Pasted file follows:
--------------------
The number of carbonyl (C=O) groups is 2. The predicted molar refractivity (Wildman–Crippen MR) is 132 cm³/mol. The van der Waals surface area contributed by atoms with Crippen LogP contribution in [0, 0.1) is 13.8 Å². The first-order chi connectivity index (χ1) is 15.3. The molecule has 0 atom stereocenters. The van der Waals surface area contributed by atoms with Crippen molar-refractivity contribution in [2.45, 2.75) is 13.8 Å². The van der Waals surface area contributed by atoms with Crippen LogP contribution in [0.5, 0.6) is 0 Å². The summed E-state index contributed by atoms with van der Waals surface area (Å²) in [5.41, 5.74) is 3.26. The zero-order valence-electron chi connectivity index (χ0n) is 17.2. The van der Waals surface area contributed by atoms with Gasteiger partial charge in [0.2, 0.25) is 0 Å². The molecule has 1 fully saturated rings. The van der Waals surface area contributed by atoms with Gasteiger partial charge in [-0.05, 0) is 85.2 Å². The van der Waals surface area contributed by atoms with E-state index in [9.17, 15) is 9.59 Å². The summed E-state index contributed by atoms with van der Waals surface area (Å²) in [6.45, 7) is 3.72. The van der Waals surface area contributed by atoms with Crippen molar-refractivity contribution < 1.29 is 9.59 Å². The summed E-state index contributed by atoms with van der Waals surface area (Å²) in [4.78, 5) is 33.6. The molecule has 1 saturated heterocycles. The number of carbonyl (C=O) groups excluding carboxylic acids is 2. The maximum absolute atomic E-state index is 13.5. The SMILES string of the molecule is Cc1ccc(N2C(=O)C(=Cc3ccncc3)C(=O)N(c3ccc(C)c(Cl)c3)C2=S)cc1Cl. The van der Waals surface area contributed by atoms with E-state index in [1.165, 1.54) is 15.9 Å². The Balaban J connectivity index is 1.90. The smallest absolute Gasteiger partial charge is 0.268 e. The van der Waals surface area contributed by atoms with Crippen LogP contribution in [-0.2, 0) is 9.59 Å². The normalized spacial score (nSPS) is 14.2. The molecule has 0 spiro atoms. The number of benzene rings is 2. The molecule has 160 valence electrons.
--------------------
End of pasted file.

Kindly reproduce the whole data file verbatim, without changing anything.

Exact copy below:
The number of carbonyl (C=O) groups is 2. The predicted molar refractivity (Wildman–Crippen MR) is 132 cm³/mol. The van der Waals surface area contributed by atoms with Crippen LogP contribution in [0, 0.1) is 13.8 Å². The first-order chi connectivity index (χ1) is 15.3. The molecule has 0 atom stereocenters. The van der Waals surface area contributed by atoms with Crippen molar-refractivity contribution in [2.45, 2.75) is 13.8 Å². The van der Waals surface area contributed by atoms with Crippen LogP contribution in [0.5, 0.6) is 0 Å². The summed E-state index contributed by atoms with van der Waals surface area (Å²) in [5.41, 5.74) is 3.26. The zero-order valence-electron chi connectivity index (χ0n) is 17.2. The van der Waals surface area contributed by atoms with Gasteiger partial charge in [0.2, 0.25) is 0 Å². The molecule has 1 fully saturated rings. The van der Waals surface area contributed by atoms with Gasteiger partial charge in [-0.05, 0) is 85.2 Å². The van der Waals surface area contributed by atoms with E-state index in [9.17, 15) is 9.59 Å². The summed E-state index contributed by atoms with van der Waals surface area (Å²) in [6.45, 7) is 3.72. The van der Waals surface area contributed by atoms with Crippen molar-refractivity contribution < 1.29 is 9.59 Å². The summed E-state index contributed by atoms with van der Waals surface area (Å²) in [4.78, 5) is 33.6. The molecule has 1 saturated heterocycles. The number of carbonyl (C=O) groups excluding carboxylic acids is 2. The maximum absolute atomic E-state index is 13.5. The SMILES string of the molecule is Cc1ccc(N2C(=O)C(=Cc3ccncc3)C(=O)N(c3ccc(C)c(Cl)c3)C2=S)cc1Cl. The van der Waals surface area contributed by atoms with E-state index in [1.165, 1.54) is 15.9 Å². The Balaban J connectivity index is 1.90. The smallest absolute Gasteiger partial charge is 0.268 e. The van der Waals surface area contributed by atoms with Crippen LogP contribution in [-0.2, 0) is 9.59 Å². The normalized spacial score (nSPS) is 14.2. The molecule has 0 spiro atoms. The number of benzene rings is 2. The molecule has 160 valence electrons.